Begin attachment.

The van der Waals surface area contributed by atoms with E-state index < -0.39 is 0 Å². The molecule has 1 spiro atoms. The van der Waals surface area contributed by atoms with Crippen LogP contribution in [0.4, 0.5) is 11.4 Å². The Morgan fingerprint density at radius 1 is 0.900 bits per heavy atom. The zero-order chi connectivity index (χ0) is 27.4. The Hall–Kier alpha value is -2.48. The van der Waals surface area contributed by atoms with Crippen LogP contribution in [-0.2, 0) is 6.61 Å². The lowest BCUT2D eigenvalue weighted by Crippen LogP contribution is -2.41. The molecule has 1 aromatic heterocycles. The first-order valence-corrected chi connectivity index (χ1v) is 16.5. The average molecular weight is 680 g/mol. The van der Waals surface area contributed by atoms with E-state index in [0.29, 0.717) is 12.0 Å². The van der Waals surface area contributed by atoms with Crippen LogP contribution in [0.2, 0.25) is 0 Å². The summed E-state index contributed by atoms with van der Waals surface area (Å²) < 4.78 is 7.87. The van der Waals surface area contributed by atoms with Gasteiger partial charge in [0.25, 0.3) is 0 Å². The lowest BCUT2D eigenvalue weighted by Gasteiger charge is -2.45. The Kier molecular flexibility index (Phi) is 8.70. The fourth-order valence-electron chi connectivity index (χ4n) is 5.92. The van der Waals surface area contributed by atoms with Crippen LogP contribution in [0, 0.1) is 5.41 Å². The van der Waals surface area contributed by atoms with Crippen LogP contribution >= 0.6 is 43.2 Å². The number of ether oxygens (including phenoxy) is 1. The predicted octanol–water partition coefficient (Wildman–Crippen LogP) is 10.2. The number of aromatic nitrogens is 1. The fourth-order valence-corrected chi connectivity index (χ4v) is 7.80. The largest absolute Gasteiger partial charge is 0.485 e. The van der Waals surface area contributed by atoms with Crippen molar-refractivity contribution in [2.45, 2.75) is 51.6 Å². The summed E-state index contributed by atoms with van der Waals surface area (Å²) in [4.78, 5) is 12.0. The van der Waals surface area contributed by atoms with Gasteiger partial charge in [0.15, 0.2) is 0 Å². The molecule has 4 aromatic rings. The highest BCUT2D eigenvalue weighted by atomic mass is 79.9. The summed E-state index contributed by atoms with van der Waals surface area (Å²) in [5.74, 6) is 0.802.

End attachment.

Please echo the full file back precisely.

The van der Waals surface area contributed by atoms with E-state index < -0.39 is 0 Å². The molecule has 1 spiro atoms. The van der Waals surface area contributed by atoms with Crippen LogP contribution in [0.4, 0.5) is 11.4 Å². The Morgan fingerprint density at radius 1 is 0.900 bits per heavy atom. The zero-order chi connectivity index (χ0) is 27.4. The Hall–Kier alpha value is -2.48. The van der Waals surface area contributed by atoms with Crippen LogP contribution in [-0.2, 0) is 6.61 Å². The lowest BCUT2D eigenvalue weighted by Crippen LogP contribution is -2.41. The molecule has 1 aromatic heterocycles. The first-order valence-corrected chi connectivity index (χ1v) is 16.5. The average molecular weight is 680 g/mol. The van der Waals surface area contributed by atoms with E-state index in [0.29, 0.717) is 12.0 Å². The van der Waals surface area contributed by atoms with Crippen LogP contribution in [0.2, 0.25) is 0 Å². The summed E-state index contributed by atoms with van der Waals surface area (Å²) < 4.78 is 7.87. The van der Waals surface area contributed by atoms with Gasteiger partial charge in [0.25, 0.3) is 0 Å². The lowest BCUT2D eigenvalue weighted by Gasteiger charge is -2.45. The Kier molecular flexibility index (Phi) is 8.70. The fourth-order valence-electron chi connectivity index (χ4n) is 5.92. The van der Waals surface area contributed by atoms with Crippen LogP contribution in [0, 0.1) is 5.41 Å². The van der Waals surface area contributed by atoms with Crippen LogP contribution >= 0.6 is 43.2 Å². The number of ether oxygens (including phenoxy) is 1. The predicted octanol–water partition coefficient (Wildman–Crippen LogP) is 10.2. The number of aromatic nitrogens is 1. The fourth-order valence-corrected chi connectivity index (χ4v) is 7.80. The largest absolute Gasteiger partial charge is 0.485 e. The van der Waals surface area contributed by atoms with Crippen molar-refractivity contribution in [2.45, 2.75) is 51.6 Å². The summed E-state index contributed by atoms with van der Waals surface area (Å²) in [4.78, 5) is 12.0. The van der Waals surface area contributed by atoms with Gasteiger partial charge in [0.15, 0.2) is 0 Å². The molecule has 4 aromatic rings. The highest BCUT2D eigenvalue weighted by atomic mass is 79.9. The summed E-state index contributed by atoms with van der Waals surface area (Å²) in [5.74, 6) is 0.802.